We’ve now had three grim, gruelling weeks of power cuts where the lights go out at 4 or 5 in the morning and stay off until 9 or 10 at night – every day of the week and weekend. Normal functioning has become almost impossible. Food bought with precious US dollars is going rotten in silent fridges; geysers are cold and there is no way to put a single hot meal on the table as Zesa is non existent at breakfast, lunch and supper times.
Only receiving a few hours of power in the middle of the night we expected our bills would have reduced by three quarters but this isn’t happening. Business and residential areas alike, Zesa bills continue to be more than most people earn in a month. Unexplained and incomprehensible is how you go from having a credit balance one month to owing US$700 or 800 the next. Small businesses already struggling to stay open are getting bills ranging from US$5,000 to 12,000 a month. It’s become commonplace to get home and find you’ve been disconnected or, in my home town, to find that Zesa employees have actually physically removed MCB’s (Mains Control Boards) from your house.
The worst comes when you emerge from a 16 hour power cut, cold, tried and hungry. The lights flicker once, twice and then stay off again – it’s a fault on the line. Even though Zesa have a 24-hour fault service, they say they no longer attend at night, or before 8am in the morning, and so you wait. By the time they go looking for a fault (after you have picked them up in your car and driven them round and round) and they have effected the repair, you still don’t get anything done as you are back into the standard 16 hour power cut. If there is more than one fault on the line then you can go on like this for days, staggering from power cuts to faults with the briefest flicker of lights in between but not even enough time to boil a kettle.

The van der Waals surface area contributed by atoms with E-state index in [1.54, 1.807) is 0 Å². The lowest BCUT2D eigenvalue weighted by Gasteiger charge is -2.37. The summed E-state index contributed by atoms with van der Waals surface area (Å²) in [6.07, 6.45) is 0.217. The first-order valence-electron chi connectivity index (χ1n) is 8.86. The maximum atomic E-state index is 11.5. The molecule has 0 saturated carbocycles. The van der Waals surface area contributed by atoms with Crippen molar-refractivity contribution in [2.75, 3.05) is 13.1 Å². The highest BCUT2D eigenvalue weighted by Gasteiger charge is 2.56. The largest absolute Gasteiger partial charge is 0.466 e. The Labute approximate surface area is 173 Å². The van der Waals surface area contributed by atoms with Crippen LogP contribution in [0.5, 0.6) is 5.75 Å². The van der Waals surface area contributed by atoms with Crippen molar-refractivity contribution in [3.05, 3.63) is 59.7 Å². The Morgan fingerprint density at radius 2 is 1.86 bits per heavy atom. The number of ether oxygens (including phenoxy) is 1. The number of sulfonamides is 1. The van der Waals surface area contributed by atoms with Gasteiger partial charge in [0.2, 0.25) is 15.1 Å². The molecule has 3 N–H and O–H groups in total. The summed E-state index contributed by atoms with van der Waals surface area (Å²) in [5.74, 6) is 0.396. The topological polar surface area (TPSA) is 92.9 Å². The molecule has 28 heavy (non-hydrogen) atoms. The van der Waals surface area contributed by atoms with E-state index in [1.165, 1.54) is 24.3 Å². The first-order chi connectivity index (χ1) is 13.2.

In out of town areas, people are going without electricity for multiple days, even weeks. One rural friend said they’d had no power for over a week. The only commercial farmer still operating in the area had recently been evicted by an army man and now there was no one with a vehicle prepared to travel the 20 km to town to collect Zesa workers to fix the broken line.
Sitting here writing this letter by hand I try and remember the last time I saw Zesa doing any maintenance in my suburb. I decide it must be about five years ago when they came door to door and cut overhanging branches, cleared around poles and checked their lines. I fume at this thought and also at the information that a junior Zesa worker in his early twenties and without tertiary education is currently earning US$800 a month – nearly seven times more than a degreed teacher or nurse. Perhaps that’s why our bills are so high?
Until next week, thanks for reading, Ndini shamwari yenyu.Post published in: Opinions